Techniques were quickly published to build modification boards to circumvent these measures. Certain software techniques were used by some programmers to thwart the copying of their disks, but even these were circumvented by certain unlicensed FDS programs like Disk Hacker (versions include 1.1, 1.2, 1.3, and II), Kosodate Gokko, Copy Master, Disk Keeper, and others, which facilitated the copying of disks. After a brief surge of FDS sales following the release of these devices in 1993, Nintendo ordered all the vending machines to be dismantled. Despite this, Nintendo provided a service to rewrite Disk Cards until September 30, 2003.

The FDS disks were somewhat proprietary 2.8" X 3" 64K-per-side double-sided floppy. These "Disk Cards," as Nintendo called them, were a slight modification of Mitsumi's "Quick Disk" 2.8" square disk format which was used in a handful of Japanese computers and various synthesizer keyboards, along with a few word processors. Some of the QuickDisk drives even made it into devices in Europe and North America, though they were somewhat rare. Mitsumi already had close relations with Nintendo, as they manufactured the Famicom and NES consoles, and possibly other Nintendo hardware.

While the Disk System was years ahead of its time in terms of a disc-format game console, the system and games both have reliability issues. The drive belt in the drive is a proprietary size, and standard floppy drive belts are too big. In addition, no drive in the US uses that size belt, so replacement belts must be obtained from Japan. Until 2004, Japanese residents were able to send their systems to Nintendo directly for repairs/belt replacements, but Nintendo of America does not service them. Those buying Disk Systems from second-hand sources will want to verify that the system has been tested before purchase. The old belts have a habit of breaking or even melting on occasion.

In addition, the disks themselves must be tested and verified to work on both sides, as the FDS disks’ construction can allow dirt to get into the disk, or even for the disk to demagnetize over time. Even one bad sector on a disc will render it unplayable. In an effort to save money on production, Nintendo opted to not use disk shutters (a feature seen on 3.5” floppy disks) to keep dirt out, instead opting to include wax paper sleeves as with the older 5.25” floppies. The only exception to this were certain games that were special released on blue discs (which did have shutters).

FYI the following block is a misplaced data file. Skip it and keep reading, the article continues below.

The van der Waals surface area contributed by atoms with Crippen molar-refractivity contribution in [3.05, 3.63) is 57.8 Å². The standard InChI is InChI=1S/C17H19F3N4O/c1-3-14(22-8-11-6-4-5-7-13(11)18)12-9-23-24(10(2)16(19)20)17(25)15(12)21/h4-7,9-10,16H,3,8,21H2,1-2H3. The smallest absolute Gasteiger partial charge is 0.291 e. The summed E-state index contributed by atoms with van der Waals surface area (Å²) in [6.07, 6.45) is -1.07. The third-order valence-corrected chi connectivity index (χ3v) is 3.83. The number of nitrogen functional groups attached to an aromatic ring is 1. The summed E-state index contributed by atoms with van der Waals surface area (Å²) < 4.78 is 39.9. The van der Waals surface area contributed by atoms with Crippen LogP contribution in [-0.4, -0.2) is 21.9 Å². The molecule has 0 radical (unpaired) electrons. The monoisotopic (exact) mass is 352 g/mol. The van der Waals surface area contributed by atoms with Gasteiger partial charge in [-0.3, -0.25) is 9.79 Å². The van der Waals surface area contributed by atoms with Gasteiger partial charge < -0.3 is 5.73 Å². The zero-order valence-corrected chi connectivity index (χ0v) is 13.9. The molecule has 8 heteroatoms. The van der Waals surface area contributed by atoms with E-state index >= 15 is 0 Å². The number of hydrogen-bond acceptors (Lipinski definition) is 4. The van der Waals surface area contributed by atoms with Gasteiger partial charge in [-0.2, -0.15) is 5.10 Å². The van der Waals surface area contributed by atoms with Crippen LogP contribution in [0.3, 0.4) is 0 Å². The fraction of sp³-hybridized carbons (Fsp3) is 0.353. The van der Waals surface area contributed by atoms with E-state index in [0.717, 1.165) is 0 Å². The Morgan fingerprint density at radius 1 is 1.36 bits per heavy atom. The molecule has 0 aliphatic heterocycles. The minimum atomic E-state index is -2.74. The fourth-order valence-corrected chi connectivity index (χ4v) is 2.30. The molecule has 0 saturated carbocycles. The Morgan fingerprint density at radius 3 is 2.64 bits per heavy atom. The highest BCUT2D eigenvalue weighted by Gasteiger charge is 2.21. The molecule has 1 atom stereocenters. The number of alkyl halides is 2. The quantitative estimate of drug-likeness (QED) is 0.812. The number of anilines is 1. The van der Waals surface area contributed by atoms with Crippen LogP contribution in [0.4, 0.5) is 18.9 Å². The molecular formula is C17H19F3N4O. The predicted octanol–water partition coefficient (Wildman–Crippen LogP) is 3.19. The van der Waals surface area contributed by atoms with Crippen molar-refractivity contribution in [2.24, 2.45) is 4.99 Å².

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Dr Chaos - Hells Gate

Box: 
yes
£15.00
Manual: 
yes
£15.00

Japanese Famicom Disk System Game. Requires both the Famicom System and the add-on famicom Disk System.

Gall Force - Eternal Story

Box: 
yes
£20.00
Manual: 
yes
£20.00

Japanese Famicom Disk System Game. Requires both the Famicom System and the add-on famicom Disk System.

Legend of Zelda 2

Box: 
yes
£30.00
Manual: 
yes
£30.00

Japanese Famicom Disk System Game. Requires both the Famicom System and the add-on famicom Disk System.

Moero Twinbee - Cinnamon Hakase wo Sukue

Box: 
yes
£20.00
Box Code: 
KDS-TIN
Manual: 
yes
£20.00

Japanese Famicom Disk System Game. Requires both the Famicom System and the add-on famicom Disk System.

Super Mario Bros 2

Box: 
yes
£20.00
Manual: 
yes
£20.00

Japanese Famicom Disk System Game. Requires both the Famicom System and the add-on famicom Disk System.

Shin Onigashima - Zenpen

Box: 
yes
£15.00
Box Code: 
FMC-ON1
Manual: 
yes
£15.00

Japanese Famicom Disk System Game. Requires both the Famicom System and the add-on famicom Disk System.

Super Lode Runner

Box: 
yes
£20.00
Manual: 
yes
£20.00

Japanese Famicom Disk System Game. Requires both the Famicom System and the add-on famicom Disk System.

SD Gundam World - Gachapon Senshi - Scramble Wars

Box: 
yes
£15.00
Box Code: 
BAN-SGW
Manual: 
yes
£15.00

Japanese Famicom Disk System Game. Requires both the Famicom System and the add-on famicom Disk System.

Section-Z

Box: 
yes
£25.00
Manual: 
yes
£25.00

Japanese Famicom Disk System Game. Requires both the Famicom System and the add-on famicom Disk System.

Shin Onigashima - Kouhen

Box: 
yes
£15.00
Box Code: 
FMC-ON2
Manual: 
yes
£15.00

Japanese Famicom Disk System Game. Requires both the Famicom System and the add-on famicom Disk System.